Health and safety course plan

Health and safety trainingHealth and safety at work means Occupational Health and Safety. These are conditions that must necessarily be observed whenever and wherever work is to be done. In schools, too, health and safety must be explained and required to be observed by all students. Do not eat in the laboratory, do not drink chemical solutions, wear safety glasses. And many other examples that may be obvious to most adults, to children it has to be explained from the beginning.

Working adults also need to be aware of current health and safety standards. Even in service industries, accidents can happen if workers do not follow health and safety standards. Someone can burn themselves with a hot drink if it is not left in a safe place. Someone could slip when another person carelessly spills water. If someone throws clippings and unneeded papers thoughtlessly all over the office, they can reach the heated parts of a computer or photocopier and unexpectedly catch fire. No one can expect unfortunate accidents, but if an unfortunate incident has occurred somewhere, it cannot be disregarded in keeping your employees safe.

In industries where specialised skills are required to use advanced tools, such rules will be more elaborate. After all, if one does not use them correctly, one can easily cause serious accidents, injuries and even death from injury with them. You can jam yourself with a saw, burn yourself with a soldering iron, injure yourself with a screwdriver. Average people, who do not use tools on a daily basis, may not even notice which part of the machine needs special attention. Someone may wear long earrings every day, or have their hair untied, and won't have a chance to notice if the machine pulls in their hair or snags an earring - and then it will be too late.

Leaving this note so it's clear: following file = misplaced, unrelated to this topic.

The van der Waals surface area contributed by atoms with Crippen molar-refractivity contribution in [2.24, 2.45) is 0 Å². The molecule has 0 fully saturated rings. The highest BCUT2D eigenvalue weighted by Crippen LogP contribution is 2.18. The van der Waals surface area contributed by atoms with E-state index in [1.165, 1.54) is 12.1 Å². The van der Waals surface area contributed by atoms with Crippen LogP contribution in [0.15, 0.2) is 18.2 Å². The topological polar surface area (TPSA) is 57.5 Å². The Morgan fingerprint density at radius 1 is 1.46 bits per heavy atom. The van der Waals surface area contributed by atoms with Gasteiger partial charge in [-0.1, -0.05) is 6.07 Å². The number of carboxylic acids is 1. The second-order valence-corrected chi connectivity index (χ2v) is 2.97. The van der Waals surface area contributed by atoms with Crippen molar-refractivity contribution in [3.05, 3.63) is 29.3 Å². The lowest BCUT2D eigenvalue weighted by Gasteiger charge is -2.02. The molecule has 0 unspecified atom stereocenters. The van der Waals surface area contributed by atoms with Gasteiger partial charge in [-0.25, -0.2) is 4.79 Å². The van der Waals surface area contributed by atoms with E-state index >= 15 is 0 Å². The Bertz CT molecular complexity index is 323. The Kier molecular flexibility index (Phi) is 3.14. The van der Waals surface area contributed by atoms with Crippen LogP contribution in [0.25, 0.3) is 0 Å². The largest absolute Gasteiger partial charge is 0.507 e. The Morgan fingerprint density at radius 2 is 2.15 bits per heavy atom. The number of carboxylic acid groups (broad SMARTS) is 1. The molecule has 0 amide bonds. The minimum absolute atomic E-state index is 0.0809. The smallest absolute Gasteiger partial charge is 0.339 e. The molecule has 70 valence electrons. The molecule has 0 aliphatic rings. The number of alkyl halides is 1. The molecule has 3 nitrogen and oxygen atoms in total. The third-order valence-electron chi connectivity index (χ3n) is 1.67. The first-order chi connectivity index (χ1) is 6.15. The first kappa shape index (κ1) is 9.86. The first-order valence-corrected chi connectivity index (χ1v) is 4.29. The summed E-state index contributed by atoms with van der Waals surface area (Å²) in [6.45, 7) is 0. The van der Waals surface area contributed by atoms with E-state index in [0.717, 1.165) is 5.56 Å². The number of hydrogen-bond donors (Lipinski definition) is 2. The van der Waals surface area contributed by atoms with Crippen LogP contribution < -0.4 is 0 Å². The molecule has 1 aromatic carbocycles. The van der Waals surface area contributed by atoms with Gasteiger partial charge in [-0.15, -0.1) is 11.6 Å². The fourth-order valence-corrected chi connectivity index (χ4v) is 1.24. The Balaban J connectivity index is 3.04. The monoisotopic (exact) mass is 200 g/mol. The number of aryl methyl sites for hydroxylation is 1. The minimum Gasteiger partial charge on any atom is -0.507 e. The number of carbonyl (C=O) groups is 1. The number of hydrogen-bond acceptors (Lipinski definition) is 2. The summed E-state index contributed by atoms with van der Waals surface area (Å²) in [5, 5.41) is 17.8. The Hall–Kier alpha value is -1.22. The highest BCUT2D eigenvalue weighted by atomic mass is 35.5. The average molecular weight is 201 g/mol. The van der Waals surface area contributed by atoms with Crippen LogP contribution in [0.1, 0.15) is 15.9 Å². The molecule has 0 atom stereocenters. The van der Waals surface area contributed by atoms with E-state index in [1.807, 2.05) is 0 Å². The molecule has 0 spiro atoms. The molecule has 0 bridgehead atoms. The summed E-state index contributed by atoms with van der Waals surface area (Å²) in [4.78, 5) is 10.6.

One must do everything possible to avoid accidents. Even before one is trained how to use tools - from a screwdriver to a welder to a crane - one must first know what not to do with them (which could put anyone in danger). The rules of what not to do must be clear and understood by all concerned.

Also, before starting to work already in a specific place, it is necessary to go through an initial health and safety training. This explains the rules and norms at a particular location that every employee must be aware of. It must be clear who is allowed in the areas in question based on the tools that someone qualified and trained to use. What you can and cannot bring into the workshop, how you have to be dressed (special protective clothing), what you should not wear (for example, long earrings or chains that could catch on something) to avoid the risk of an accident, and much more. Without such initial training, you should not even enter the workplace with specialised tools. One wrong move and, for even a trivial reason, a serious accident could occur, crippling someone forever.

Safe workplace

In addition to initial health and safety training, periodic training is also important. These are focused on the specific activities performed. On market standards, on how best to maintain health and safety when performing a specific activity, using specific tools. Such training is organised from time to time and it is important to keep in mind when you last attended such training and when the next training is taking place. In comparison, initial health and safety training must be organised each time before a new employee can start work. During periodic health and safety training, attention is paid to the most common and recent risks, situations that have occurred over a period of time. It is necessary to assess what should be done to avoid such dangerous situations, to prevent them from happening (introduction of new operating rules, additional protective equipment, auxiliary staff or others) or at least how to behave if it would be too late and such an accident occurred (first aid, evacuation procedures.

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